"Yesterday?" someone else will say, chortling softly at this misplaced optimism. "I think you're forgetting, Colin, that it's half term for schools in North Wiltshire and West Somerset this week. It'll be murder between Swindon and Warminster. No, you want to have left a week last Tuesday."

"And there's the Great West Steam Rally and Tractor Pull at Little Dribbling this weekend," somebody from across the room will add, strolling over to join you because it's always pleasant to bring bad motoring news. "There'll be three hundred and seventy-five thousand cars all converging on the Little Chef roundabout at Upton Dupton. We once spent eleven days in a tailback there, and that was just to get out of the car park. No, you want to have left when you were still in your mother's womb, or preferably while you were spermatozoa, and even then you won't find a parking space beyond Bodmin."

Once, when I was younger, I took all these alarming warnings to heart. I went home, reset the alarm clock, roused the family at four to protests and general consternation, and had everyone bundled into the car and on the road by five. As a result, we were in Newquay in time for breakfast and had to wait around for seven hours before the holiday park would let us have one of its wretched chalets. And the worst of it was that I'd only agreed to go there because I thought the town was called Nookie and I wanted to stock up on postcards.

The fact is that the British have a totally private sense of distance. This is most visibly seen in the shared pretense that Britain is a lonely island in the middle of an empty green sea. Of course, the British are all aware, in an abstract sort of way, that there is a substantial landmass called Europe nearby and that from time to time it is necessary to go over there to give old Jerry a drubbing or have a holiday in the sun...

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Customer Reviews

Average Rating 4.5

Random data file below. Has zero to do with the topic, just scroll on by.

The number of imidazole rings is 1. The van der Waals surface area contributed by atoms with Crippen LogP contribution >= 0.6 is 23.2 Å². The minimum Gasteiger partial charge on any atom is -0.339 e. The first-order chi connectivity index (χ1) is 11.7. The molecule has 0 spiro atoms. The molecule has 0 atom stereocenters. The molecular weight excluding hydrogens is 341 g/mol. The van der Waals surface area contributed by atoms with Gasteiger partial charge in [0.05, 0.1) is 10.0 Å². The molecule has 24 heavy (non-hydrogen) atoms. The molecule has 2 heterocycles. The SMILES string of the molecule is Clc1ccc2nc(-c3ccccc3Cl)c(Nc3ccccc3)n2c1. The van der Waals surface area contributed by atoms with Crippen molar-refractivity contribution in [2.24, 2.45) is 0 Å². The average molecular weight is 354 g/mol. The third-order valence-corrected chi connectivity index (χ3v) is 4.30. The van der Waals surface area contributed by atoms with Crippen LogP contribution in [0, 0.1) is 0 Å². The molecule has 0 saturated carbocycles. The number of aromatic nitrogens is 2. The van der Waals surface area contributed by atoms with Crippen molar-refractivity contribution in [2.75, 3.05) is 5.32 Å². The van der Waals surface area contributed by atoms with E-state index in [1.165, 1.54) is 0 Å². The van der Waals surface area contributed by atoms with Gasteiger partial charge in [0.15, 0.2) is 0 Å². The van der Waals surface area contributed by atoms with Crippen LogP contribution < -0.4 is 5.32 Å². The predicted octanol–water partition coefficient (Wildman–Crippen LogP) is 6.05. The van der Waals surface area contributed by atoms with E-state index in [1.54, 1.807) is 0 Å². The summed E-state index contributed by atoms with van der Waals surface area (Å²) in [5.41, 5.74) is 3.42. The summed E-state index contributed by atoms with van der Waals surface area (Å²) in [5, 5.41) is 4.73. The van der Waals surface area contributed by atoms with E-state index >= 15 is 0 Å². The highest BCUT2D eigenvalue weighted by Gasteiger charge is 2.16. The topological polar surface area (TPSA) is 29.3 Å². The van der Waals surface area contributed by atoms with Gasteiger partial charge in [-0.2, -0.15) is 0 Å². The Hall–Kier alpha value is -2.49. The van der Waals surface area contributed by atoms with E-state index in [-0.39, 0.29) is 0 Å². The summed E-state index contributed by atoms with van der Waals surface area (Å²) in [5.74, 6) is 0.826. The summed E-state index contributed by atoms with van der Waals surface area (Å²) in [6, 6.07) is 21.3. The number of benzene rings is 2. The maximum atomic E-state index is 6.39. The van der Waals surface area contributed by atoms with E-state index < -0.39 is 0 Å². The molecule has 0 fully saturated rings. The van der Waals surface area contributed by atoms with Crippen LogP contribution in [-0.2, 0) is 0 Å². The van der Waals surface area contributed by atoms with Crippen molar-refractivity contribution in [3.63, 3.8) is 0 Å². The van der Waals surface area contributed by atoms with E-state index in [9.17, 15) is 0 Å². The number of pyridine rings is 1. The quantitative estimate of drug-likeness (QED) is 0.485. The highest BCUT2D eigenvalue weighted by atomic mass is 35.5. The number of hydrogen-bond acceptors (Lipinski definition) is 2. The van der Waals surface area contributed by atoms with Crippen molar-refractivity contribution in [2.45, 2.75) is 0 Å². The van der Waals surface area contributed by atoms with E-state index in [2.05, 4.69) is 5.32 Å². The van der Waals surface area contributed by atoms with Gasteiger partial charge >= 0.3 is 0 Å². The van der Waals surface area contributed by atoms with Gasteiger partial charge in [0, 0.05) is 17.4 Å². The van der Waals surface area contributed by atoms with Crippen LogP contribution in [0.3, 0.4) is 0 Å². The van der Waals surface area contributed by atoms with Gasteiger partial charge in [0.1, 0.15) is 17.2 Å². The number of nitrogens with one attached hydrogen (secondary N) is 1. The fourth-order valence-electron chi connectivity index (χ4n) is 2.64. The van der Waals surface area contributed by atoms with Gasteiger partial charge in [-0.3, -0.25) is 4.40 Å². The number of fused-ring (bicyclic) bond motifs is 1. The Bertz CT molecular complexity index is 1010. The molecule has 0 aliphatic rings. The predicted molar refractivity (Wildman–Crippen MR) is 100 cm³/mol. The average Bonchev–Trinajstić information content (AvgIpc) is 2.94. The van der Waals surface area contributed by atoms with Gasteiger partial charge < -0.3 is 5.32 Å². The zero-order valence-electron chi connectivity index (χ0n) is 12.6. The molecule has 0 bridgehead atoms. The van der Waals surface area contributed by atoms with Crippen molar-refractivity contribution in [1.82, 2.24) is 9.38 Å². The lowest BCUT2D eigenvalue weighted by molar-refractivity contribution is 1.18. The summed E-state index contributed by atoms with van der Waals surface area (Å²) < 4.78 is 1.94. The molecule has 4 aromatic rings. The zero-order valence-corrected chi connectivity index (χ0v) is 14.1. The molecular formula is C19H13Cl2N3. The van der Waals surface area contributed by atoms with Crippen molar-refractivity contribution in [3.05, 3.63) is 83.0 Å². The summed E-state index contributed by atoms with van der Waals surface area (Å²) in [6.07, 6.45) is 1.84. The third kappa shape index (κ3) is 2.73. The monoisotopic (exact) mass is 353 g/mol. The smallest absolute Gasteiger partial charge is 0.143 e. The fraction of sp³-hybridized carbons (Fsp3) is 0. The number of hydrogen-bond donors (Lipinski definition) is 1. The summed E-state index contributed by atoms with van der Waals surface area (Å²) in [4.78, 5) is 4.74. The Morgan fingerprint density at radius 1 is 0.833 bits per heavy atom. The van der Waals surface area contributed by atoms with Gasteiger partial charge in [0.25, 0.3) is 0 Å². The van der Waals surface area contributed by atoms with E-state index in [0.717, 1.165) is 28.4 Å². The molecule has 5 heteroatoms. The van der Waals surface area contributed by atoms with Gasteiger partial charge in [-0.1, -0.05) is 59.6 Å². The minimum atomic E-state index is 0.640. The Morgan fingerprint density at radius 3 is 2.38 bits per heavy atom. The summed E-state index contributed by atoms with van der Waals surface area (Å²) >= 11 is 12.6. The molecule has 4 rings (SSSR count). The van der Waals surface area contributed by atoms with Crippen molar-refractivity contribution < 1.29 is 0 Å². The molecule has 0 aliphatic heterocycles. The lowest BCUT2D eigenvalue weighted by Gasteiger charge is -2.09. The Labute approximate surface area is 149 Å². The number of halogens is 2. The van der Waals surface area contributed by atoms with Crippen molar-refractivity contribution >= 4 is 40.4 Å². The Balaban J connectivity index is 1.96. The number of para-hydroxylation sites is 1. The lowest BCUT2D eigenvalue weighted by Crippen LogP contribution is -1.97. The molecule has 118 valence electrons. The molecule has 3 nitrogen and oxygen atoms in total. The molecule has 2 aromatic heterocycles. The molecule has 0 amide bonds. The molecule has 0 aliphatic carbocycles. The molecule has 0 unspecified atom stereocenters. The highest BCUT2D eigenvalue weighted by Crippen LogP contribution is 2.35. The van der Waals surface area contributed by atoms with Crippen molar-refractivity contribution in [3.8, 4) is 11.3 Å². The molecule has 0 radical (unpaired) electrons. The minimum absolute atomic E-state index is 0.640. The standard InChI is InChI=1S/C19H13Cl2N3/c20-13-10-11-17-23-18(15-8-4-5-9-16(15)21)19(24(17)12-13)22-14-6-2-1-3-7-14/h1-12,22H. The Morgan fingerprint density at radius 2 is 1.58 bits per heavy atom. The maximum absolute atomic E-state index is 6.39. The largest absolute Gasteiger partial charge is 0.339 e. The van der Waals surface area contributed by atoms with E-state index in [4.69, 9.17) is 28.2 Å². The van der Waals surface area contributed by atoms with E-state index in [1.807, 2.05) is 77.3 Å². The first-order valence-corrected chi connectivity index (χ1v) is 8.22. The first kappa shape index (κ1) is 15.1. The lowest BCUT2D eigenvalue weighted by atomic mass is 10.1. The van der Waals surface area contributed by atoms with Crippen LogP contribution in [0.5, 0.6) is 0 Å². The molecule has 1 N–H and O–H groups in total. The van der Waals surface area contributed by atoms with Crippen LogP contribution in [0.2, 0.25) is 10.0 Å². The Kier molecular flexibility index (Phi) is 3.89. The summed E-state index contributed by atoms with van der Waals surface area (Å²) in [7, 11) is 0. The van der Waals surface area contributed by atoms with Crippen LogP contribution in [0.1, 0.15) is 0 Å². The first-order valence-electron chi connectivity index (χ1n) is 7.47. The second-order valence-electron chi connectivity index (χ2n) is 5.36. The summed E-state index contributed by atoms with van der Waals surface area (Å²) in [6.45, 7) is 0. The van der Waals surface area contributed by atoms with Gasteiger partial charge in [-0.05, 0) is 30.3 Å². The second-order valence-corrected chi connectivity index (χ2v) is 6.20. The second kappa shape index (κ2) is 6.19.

( 30 )
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See All Sort by: Showing 1 – 20 of 30 Customer Reviews
  • Anonymous

    Posted May 29, 2000

    Don't Trust Them, They're Up to Something

    As an Englishman in Houston, I recommend this book to everyone who says 'I keep meaning to go there'. The daily annoyances and minutiae of English life are well dealt with, and I had to fill the stereotype by laughing at myself. Bryson is saddened by the English ability to do away with fine architecture, and fine life, in search of something more modern, but the most surprising thing -- except to an Englishman -- is how little has changed since George Mikes wrote 'How to be an Alien' sixty years ago (not available in the US; try

    3 out of 4 people found this review helpful.

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  • Anonymous

    Posted March 20, 2010

    A wonderful read

    This book brought back memories of visiting southern England. Having read several of Bill Bryson's books, I knew I would not be disappointed. I will be sharing this with a few friends who are his fans, too.

    2 out of 2 people found this review helpful.

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  • Posted March 13, 2009

    more from this reviewer

    I Also Recommend:

    A Must-Read for any Anglophile

    I had already read Bryson's A Walk in the Woods when I picked up this one for my trip over to England for a few weeks. I always like to read when I travel. Soon, I found out that I had selected the perfect book for a trip to England. Bryson has this amazing way with words that can actually make a reader laugh out loud-- it's not every day I can find myself on a plane or the Tube with ipod buds in my ears, a book in my hand, and laughing a bit too loudly for the people seated around me.

    For one, being in the same country Bryson is writing about only adds to the hilarity of his stories. I could chuckle right along with him, feeling as though he's giving me a knowing nudge, when he writes about the enormity of the English breakfast (beans? for breakfast? really?). Or, even better, when in London, he says, watch the ground for a gentle reminder that, in England, you must "Look Right" when you step off the curb. (For those of us from the States, we should look left in our home country.)